Direct Assault: The "Case" for Arms Training

Direct Assault: The “Case” for Arms Training

Recently there’s been a trend of abbreviated training routines. In these routines, basic compound movements such as the bench press and barbell rows are emphasized, but direct arm work is nonexistent. The argument that’s asserted for such routines is that direct arm work does very little to incur hypertrophy. Supposedly, the hypertrophy derived from direct arm work is negligible at best. Well, I’m here to tell you that if you want bigger arms, you need to train them directly. I bet you’re saying, “Duh, Einstein. I never stopped training my arms.” Yes, yes, most trainees are reluctant to give up their concentration curls and cable pressdowns, but who’s ever gotten big arms off of concentration curls and cable pressdowns alone? And don’t think you’re getting bigger arms from dips, barbell curls and close grip bench presses either. Compound exercises alone will not help you achieve bigger and more muscular-looking arms.

There are a number of reasons why many trainees do not achieve massive arms through direct training, but three factors stand out:

  1. Inappropriate exercise selection
  2. Inappropriate set totals
  3. Inappropriate repetition protocols

Inversely, there are number of reasons why some trainees maintain or even temporarily increase their arm size on abbreviated programs. For one thing, since most trainees never properly train their arms, not much growth is gained. So when these trainees employ an abbreviated program, they don’t lose much arm mass at all. How can you lose what you never even gained in the first place? Now some trainees may increase their arm size on abbreviated programs, but this is due to a sudden drop in training volume. Much of the increase in arm size is due to water weight. This sarcoplasmic hypertrophy is due to the accumulation of muscle glycogen resulting from a lack of direct training. Sarcoplasmic hypertrophy is temporary and only lasts for a few days. To properly train your arms, you need to understand the fiber composition of your upper arm muscles.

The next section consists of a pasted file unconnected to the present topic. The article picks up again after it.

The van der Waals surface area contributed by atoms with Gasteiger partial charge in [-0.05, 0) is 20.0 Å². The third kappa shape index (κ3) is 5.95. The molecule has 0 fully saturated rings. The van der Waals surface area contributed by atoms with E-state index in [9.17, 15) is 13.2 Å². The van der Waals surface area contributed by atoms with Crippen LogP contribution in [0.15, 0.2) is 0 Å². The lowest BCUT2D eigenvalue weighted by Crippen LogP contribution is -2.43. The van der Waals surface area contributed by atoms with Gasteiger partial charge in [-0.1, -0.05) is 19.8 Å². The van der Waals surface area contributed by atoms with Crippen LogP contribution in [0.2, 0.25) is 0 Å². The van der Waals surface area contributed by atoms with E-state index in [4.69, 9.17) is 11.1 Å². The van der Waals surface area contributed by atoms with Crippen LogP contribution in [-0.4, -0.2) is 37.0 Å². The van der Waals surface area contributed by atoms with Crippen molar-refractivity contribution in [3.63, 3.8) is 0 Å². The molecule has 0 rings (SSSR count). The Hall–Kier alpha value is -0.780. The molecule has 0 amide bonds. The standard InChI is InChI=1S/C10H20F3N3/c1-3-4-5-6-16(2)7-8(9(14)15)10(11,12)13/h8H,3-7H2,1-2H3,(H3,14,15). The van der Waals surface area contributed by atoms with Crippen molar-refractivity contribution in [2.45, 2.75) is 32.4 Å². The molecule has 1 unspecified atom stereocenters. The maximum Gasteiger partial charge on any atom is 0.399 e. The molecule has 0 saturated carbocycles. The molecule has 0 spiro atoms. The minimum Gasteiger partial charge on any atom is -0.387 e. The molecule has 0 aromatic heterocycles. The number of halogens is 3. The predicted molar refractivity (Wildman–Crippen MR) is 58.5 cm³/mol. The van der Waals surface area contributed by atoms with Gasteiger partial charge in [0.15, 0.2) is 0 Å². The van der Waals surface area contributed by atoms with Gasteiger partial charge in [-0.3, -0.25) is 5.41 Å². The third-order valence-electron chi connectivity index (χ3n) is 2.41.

Yes, your arms have a high amount of fast-twitch muscle fibers. So it makes sense that if you want to maximize the size of your arms, you must stress the fibers with the greatest growth potential. Question is: where are these fast-twitch fibers?

Target #1: The Brachialis

While your biceps have a mix of fast and slow-twitch fibers, the misnamed “lower biceps” or brachialis is composed primarily of fast-twitch fibers. Even though it is only the size of a golf ball, the brachialis is situated underneath your biceps next to the inside of your elbow. With regards to symmetry, this is a strategic location on your arm. Develop the brachialis, and its increased size will push the biceps up and give you greater biceps “peak.” Greater biceps peak adds to greater arm girth. Exercises that target the brachialis include Zottman curls, hammer curls (incline and standing), and preacher curl variations. Preacher curls can be done in a variety of ways, such as barbell preacher curls, one arm dumbbell preacher curls, and reverse grip EZ-curl bar preacher curls.

Target #2: The Triceps Long Head